Start with a clean slate. A messy desk can make your brain less effective at processing information and harder for you to concentrate. I always take a couple of minutes to tidy up before diving into my work. I cleared away three cups, a random pile of papers, and replaced the water for my flowers on my desk before I sat down to write this. It makes a world of difference.
Organize your fridge, freezer, and pantry. Get rid of anything past its prime, re-organize the bottles jammed into the door, arrange things neatly, wipe off the shelves. Put healthier foods closer to the front and less healthy foods in more inconvenient places so you’re less tempted. I did this over the weekend and discovered we have 5 lbs of lentils, 3 unopened bags of flax seeds, and six different varieties of pasta, but no sauce - hmm! Now that I have an inventory of what we have versus don’t, it’s easier to prioritize my grocery list. Looks like I’ll be testing lentil dishes so if you have any favorite recipes, please send them my way!
Rotate your closet with the seasons. First start with your core items - jeans, basics, workout clothes, PJs, etc. Those are staples that always stay in your closet, then divide the remaining items by season - color, fabric, style. Determine if anything needs to be donated, tailored, replaced, consigned, or thrown away. I do this every time I rotate a season into my closet. If I’m not sure, I keep it and when I’m rotating out I take stock again and ask “why didn’t I wear this?” I find creating “capsule” collections for myself allows me to focus on wearing the most relevant items in my closet versus reaching for the same thing over again. I also know exactly what I should shop for and I have fun creating new outfits and combinations with what I already own. If this process sounds like too much, just start by editing a few things out. Remove 4-5 items to be thrown away or donated and see how you feel afterward.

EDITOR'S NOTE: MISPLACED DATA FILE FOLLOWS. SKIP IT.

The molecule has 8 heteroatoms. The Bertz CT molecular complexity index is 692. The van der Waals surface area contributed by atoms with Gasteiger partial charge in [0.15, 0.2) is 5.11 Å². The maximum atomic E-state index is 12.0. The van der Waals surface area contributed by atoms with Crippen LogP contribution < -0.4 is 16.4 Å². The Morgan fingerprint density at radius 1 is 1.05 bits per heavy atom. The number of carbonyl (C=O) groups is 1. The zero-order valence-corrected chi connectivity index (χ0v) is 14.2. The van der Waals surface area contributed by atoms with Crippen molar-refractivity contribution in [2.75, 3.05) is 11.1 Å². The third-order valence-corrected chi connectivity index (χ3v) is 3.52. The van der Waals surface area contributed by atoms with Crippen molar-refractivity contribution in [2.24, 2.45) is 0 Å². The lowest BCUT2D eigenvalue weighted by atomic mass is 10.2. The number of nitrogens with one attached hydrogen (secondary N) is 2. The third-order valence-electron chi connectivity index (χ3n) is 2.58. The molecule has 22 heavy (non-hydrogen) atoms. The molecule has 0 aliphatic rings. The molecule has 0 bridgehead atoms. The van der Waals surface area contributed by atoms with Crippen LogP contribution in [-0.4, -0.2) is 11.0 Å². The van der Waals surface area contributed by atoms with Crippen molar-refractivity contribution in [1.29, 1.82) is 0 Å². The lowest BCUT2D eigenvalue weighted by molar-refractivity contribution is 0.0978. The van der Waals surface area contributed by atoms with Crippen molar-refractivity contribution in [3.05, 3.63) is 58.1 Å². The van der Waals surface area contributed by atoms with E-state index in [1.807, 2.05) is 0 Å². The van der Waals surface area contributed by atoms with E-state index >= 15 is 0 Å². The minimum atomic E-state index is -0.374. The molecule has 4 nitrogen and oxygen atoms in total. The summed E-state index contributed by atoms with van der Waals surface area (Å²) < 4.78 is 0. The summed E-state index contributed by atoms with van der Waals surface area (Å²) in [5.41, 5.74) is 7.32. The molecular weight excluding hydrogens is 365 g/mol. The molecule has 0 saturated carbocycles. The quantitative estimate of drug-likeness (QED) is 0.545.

It’s important to note that I’m not advocating for you to get rid of all of your stuff. I don’t subscribe to the current school of luxury minimalism. In fact, I think you should hold onto things that are useful, nostalgic, and “bring you joy.” Just be honest with what you actually need and decide if your lifestyle matches the things you own. Those five fondue pots, twelve brandy glasses, that box of random cords, law school books, high school yearbooks - do you benefit from keeping those things? If you’re unsure, put a reminder in your calendar for 3 months’ time and revisit it then. Maybe your feelings will change. Below I’ve compiled a list of helpful resources so you can easily donate or sell your things.
Lastly, I think it’s important to not feel the pressure of having a perfectly organized home. It can be hard when you see pictures of pristine pantries with row after row of labeled bins and rainbow bookshelves. Not surprising that organizing gurus like Marie Kondo and the gals from the Home Edit are behind a flourishing multimillion-dollar industry. Before you spend hundreds on bins, boxes, and storage solutions - cut the clutter and see what you’re left with. And if you feel like you need more help, message me and we can come up with a plan. In the end, I promise you’ll feel better, lighter, and happier.